Keeping Safe From Terrorist Attacks

Staying Safe

While it is great that Osama Bin Laden has been brought to justice, the likelihood of a retaliatory terrorist attack is high.  Historically this has been true in Israel and in Europe and there have already been threats…such as a recently discovered plan to derail a passenger train.

Whether it is a terrorist attack or some other disaster, you and your family should be prepared.  Here are some tips that may help keep you safe:

  1. This is the most important tip and the most basic: Create an emergency plan for your family.  Children should memorize basic emergency numbers, your cell phone and office numbers and the phone number of a family member or friend outside the home who has been designated as an emergency contact.  A pre-selected rally point should be selected where everyone in the family knows to gather in case you have to evacuate your home or neighborhood and can’t contact each other.  If you do have children, you should select a person who could pick your children up from school in case a medical emergency or disaster prevents you from doing so.  The school should be given this person’s name and photo so that the school will be pre-authorized to release your child to this person.
  1. If you commute to work, especially via public transportation, tunnels or bridges, vary the times that you go to work and return home during heightened terror alerts.  Try to avoid rush hours, which are the most likely times to experience a terrorist attack, by going earlier or later.
  1. If you commute to work via subway, always carry a bottle of water and a small towel in your bag.  If there is a gas attack or fire, you can wet the towel and put it over your mouth.  This will reduce the amount of smoke or noxious fumes that you are inhaling.
  1. If you commute to work via subway, always carry a small flashlight so that if there is a power failure you can see to find the exits.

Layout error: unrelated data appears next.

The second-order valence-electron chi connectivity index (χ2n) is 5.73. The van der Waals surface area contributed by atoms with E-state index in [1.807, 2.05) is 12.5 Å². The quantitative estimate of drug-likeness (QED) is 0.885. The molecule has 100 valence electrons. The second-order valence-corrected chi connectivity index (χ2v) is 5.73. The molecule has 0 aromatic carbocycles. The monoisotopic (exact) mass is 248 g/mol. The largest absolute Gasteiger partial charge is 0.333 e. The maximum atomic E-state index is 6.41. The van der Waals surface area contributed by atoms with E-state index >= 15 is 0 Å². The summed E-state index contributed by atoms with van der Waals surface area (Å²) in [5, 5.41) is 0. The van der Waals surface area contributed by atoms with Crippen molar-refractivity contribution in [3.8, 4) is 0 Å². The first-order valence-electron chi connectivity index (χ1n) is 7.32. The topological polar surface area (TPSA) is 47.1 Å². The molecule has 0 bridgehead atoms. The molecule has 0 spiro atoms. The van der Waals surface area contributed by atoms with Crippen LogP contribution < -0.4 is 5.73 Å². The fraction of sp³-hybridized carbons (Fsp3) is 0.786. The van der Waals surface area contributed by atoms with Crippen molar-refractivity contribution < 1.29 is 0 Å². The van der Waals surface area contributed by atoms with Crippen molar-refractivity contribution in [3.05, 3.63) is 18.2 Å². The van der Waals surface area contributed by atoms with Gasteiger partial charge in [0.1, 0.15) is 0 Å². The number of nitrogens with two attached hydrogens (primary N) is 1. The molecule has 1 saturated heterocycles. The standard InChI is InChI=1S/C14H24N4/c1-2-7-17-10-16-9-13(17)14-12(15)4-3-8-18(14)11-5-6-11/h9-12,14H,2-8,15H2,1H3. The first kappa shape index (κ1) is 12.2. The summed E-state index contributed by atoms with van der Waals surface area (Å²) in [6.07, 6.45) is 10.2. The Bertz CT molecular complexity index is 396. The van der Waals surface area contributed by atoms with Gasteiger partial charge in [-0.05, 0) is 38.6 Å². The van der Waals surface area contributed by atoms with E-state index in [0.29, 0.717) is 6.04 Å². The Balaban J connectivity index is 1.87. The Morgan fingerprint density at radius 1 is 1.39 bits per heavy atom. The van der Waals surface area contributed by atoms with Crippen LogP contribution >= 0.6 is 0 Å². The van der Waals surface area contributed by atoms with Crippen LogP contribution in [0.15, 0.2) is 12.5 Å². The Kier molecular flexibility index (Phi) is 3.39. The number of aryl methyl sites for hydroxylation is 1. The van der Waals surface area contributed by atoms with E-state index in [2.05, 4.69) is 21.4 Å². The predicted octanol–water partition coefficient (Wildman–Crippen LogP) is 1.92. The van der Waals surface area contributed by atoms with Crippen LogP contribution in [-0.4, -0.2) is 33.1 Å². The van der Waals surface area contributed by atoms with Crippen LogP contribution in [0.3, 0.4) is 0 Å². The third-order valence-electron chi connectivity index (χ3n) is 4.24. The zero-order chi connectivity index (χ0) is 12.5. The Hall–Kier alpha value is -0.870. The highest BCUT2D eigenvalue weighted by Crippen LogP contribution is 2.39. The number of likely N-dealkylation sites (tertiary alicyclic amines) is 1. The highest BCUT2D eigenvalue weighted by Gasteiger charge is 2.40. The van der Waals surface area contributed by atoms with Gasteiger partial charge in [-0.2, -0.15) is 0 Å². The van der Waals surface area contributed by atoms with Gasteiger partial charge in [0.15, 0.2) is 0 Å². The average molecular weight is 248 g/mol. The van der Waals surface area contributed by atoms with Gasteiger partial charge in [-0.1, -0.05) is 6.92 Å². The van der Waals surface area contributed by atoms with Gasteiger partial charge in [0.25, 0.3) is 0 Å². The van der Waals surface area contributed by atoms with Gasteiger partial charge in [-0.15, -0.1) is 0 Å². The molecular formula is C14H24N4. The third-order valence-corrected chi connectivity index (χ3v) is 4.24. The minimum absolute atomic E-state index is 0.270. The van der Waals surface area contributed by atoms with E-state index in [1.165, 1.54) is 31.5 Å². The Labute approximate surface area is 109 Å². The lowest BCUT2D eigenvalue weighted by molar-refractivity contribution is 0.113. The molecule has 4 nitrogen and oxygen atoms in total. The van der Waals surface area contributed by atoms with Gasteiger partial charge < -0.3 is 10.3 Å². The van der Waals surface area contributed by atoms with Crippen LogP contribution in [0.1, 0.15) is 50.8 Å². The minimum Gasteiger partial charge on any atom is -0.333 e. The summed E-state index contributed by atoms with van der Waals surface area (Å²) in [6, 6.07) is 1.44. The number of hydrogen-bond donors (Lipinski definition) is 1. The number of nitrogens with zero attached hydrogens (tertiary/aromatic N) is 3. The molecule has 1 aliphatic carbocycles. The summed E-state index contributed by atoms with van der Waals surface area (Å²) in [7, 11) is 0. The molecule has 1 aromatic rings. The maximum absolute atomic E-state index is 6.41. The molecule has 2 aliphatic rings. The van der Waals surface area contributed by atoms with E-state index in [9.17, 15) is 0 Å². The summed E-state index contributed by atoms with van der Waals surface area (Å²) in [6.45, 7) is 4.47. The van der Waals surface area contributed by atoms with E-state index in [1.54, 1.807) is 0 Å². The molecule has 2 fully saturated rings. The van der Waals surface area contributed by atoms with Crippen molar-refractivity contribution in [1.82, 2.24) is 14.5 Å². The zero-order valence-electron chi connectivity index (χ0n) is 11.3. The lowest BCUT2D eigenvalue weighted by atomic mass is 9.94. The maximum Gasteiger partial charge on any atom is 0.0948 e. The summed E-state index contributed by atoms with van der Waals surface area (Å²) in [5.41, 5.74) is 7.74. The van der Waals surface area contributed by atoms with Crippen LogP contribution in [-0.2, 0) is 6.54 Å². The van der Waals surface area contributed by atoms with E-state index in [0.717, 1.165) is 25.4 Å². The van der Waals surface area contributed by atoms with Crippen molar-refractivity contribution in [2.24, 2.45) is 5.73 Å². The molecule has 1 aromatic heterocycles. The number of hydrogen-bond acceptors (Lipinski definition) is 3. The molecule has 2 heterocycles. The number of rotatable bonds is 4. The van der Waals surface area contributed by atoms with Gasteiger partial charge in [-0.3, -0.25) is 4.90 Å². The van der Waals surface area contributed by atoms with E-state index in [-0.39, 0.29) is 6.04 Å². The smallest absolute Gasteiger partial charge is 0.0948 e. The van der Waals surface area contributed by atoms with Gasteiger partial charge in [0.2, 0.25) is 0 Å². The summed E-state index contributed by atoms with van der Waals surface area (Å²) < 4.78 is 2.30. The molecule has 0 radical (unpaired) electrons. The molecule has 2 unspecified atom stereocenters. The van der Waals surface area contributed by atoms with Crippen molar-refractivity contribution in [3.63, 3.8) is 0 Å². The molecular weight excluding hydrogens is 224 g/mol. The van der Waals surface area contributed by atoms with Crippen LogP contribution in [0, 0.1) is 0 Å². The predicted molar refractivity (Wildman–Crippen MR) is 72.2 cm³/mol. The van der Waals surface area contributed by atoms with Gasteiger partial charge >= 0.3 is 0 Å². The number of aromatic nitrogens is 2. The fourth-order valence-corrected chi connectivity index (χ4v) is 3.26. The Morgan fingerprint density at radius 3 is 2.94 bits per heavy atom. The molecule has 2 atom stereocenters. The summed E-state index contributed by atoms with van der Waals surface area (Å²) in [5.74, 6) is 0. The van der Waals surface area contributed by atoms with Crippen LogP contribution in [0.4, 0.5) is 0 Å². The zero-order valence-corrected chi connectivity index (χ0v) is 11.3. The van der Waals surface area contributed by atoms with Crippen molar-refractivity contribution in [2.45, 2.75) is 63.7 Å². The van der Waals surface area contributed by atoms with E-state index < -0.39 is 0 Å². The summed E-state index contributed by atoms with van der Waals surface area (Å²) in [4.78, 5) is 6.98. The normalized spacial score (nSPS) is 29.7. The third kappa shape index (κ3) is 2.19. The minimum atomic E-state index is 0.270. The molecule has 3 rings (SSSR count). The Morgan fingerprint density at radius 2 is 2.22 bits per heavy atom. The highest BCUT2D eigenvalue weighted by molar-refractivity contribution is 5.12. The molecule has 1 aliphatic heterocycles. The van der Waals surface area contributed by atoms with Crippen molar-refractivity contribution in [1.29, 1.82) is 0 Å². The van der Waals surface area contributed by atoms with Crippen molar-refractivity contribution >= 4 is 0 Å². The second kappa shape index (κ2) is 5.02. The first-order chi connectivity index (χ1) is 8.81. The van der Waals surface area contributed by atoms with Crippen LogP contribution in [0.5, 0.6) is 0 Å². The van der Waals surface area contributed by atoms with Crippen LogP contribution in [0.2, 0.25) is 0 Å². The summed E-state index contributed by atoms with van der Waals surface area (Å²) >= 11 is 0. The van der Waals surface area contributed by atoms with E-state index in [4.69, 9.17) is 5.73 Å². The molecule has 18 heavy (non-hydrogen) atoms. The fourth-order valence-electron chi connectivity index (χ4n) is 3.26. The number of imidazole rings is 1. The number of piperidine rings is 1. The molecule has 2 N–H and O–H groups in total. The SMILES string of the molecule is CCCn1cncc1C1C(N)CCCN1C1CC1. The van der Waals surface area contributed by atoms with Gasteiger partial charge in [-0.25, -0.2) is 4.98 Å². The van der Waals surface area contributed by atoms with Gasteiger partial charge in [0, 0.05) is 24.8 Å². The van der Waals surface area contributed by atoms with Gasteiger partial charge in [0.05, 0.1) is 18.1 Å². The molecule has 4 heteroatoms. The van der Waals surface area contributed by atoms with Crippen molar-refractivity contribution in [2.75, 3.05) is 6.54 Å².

1. If you commute to work via subway and there is an explosion and the train or station is evacuated, stand to the side for a few seconds and let the first mass of people take the stairs ahead of you.  In these situations trampling kills as many people as fire or smoke inhalation.  With a giant mass of frightened people trying to ascend the exit stairs at once, inevitably there will be pushing and people will fall.  If you can’t be the first person on the stairs, it is better to be the last.  This hold true for evacuations from any enclosed space, such as office buildings and arenas.
  1. Keep an emergency supply of cash in a fireproof safe in your home, preferably a couple thousand dollars.  In the event of a blackout, natural disaster or terrorist attack it could be a while before you can access cash through your bank or an ATM machine.
  1. Purchase an emergency supply of gasoline.  Keep a can of gas in the trunk of your car and store the rest, preferably in a place that is not connected to your residence.  If there is a natural disaster or terrorist attack and you need to evacuate immediately, it may not be possible to get gas from your local station.
  1. Create digital copies of all of your important documents, such as: wills, financial records, insurance policies, passports, driver’s licenses and deeds.  Store the copies on a CD or a USB flash drive somewhere outside of your immediate geographic area, such as with a family member, attorney or in a safe deposit box—or ideally, more than one place.  In an urgent situation when the original copies are not accessible or have been destroyed, it would be invaluable to have the ability to email these documents to a financial institution, an insurance company so that you can begin to rebuild your life.  Post Hurricane Katrina, many victims had difficulty accessing government aid because their identification had been lost in the floods.
  1. Keep a supply of canned food and fresh water, a gas powered hot plate, flashlights and batteries, cell phone chargers, a few hundred dollars in cash and an analog radio in your home at all times.  These supplies should be boxed together in an easily portable container and stored in an easily accessible place where they can be gathered quickly so that you can grab it and run.  These are basic supplies that you will need in the case of a prolonged blackout or an emergency evacuation.

For more information you can also consult my book, “Staying Safe”, available on

Keeping Safe From Terrorist Attacks

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